Most presidents surround themselves with cabinet and staff members who have the skill sets required to handle the daunting tasks that they face each day. President Obama has taken a different approach. He hires fiction writers.
If you spend any time looking at the unemployment numbers, for example, the Obama administration puts the national unemployment rate at just under 7 percent. That sounds very manageable, unless you take into account the 11 million Americans who have dropped out of the labor force and are no longer actively seeking a job.
Conveniently, they aren't accounted for in the unemployment numbers. If you counted them, the unemployment rate would be near 16 percent.
So the Obama fiction writers understand that if you can't actually improve the economy, you play around with the data and things suddenly seem better.
The latest fiction work involves U.S. manufacturing.
You will recall that several weeks ago the president held photo ops in three cities to announce that these cities would soon become major manufacturing hubs. This has faded from memory.
Yet, recognizing that the administration probably can't conjure up enough manufacturing plants to make it look like manufacturing is growing, according to The Wall Street Journal, the fiction writers came up with a creative way to make it look like American manufacturing is on the rise.
This slight-of-hand was accomplished by reclassifying assembly and fabricating shops as manufacturing facilities. The upshot is that it would appear that America gained thousands of new manufacturing facilities, which is simply untrue.
According to a 2013 research study by the Tuck School of Business at Dartmouth, uncovered by a reporter, if these pseudo manufacturing sites were to be reclassified as traditional factories, the manufacturing labor force would seem to grow by 431,000 to 2 million workers.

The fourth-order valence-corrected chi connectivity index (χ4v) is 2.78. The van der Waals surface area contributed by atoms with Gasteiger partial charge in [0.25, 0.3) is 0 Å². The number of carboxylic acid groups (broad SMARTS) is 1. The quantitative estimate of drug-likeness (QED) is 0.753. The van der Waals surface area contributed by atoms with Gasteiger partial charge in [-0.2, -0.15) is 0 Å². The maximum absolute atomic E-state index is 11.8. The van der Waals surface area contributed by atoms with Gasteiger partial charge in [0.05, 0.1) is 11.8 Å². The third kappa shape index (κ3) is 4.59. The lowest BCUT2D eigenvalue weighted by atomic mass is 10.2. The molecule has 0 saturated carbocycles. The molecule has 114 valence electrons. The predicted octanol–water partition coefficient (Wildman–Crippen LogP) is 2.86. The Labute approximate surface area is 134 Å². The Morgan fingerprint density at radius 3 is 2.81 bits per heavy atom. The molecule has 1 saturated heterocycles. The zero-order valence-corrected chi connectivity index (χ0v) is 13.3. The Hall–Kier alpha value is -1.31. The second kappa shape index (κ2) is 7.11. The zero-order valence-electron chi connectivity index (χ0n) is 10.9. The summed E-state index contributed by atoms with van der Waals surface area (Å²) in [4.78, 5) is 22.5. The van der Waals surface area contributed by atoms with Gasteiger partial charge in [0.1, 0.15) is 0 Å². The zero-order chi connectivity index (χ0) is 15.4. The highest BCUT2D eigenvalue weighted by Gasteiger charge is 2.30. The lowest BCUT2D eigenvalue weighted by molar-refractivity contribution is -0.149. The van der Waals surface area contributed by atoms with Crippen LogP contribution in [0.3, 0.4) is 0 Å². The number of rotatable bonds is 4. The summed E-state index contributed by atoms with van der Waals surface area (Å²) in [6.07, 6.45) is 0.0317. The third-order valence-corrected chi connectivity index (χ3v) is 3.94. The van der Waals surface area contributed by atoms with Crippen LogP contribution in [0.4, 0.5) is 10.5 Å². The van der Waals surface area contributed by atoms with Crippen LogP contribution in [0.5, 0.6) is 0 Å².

Another creative piece of fiction. We can appear to have up to 2 million factory workers without actually hiring a single one.
Obama's fiction writers explained that the reclassification would properly account for the "effects of globalization."
It's hard to reconcile this logic. If we started to count every small foreign shanty sewing boxer shorts as a manufacturing facility, the United States would look worse, not better.
It's really about creating jobs. Not jobs on paper, but real jobs where someone can make a good living.
The reality is that in the early 1990s, 17 million Americans worked in manufacturing. Today, that number is closer to 12 million. It's hard to explain to the 5 million workers no longer employed in manufacturing plants that manufacturing in the United States is on the rise.
The answer to revitalizing U.S. manufacturing isn't to pretend that the data reflect reality. The answer is to put in place the kinds of incentives that help manufacturers create a business.
Factories don't suddenly spring up, as if by magic. Behind each factory is an entrepreneur with a vision who believed he could build something — and there would be a market for it.
Those 5 million factory workers disappeared not because they didn't want to work — there weren't enough factory jobs created for them. Entrepreneurs want to get back in the game, but several forces are keeping them out, including:
• too much uncertainty in the marketplace
• too many regulations
• too many taxes
• too little access to capital
• too little vision and support by this administration.
It's not unheard of for history to be rewritten years after an event occurs. But it's rare when history is being rewritten even as it is happening.
Where are the voices questioning the numbers being disseminated by the White House? If so many good things are happening, why are so many people discouraged, unhappy and giving up?
There's a program on ESPN titled "The Numbers Never Lie." Maybe they should move that show to a cable news network and use it to monitor the White House. Then we'd see the show renamed "The Numbers Always Lie" — at least that's what you'll conclude when you're reviewing the numbers coming out of the Obama administration.
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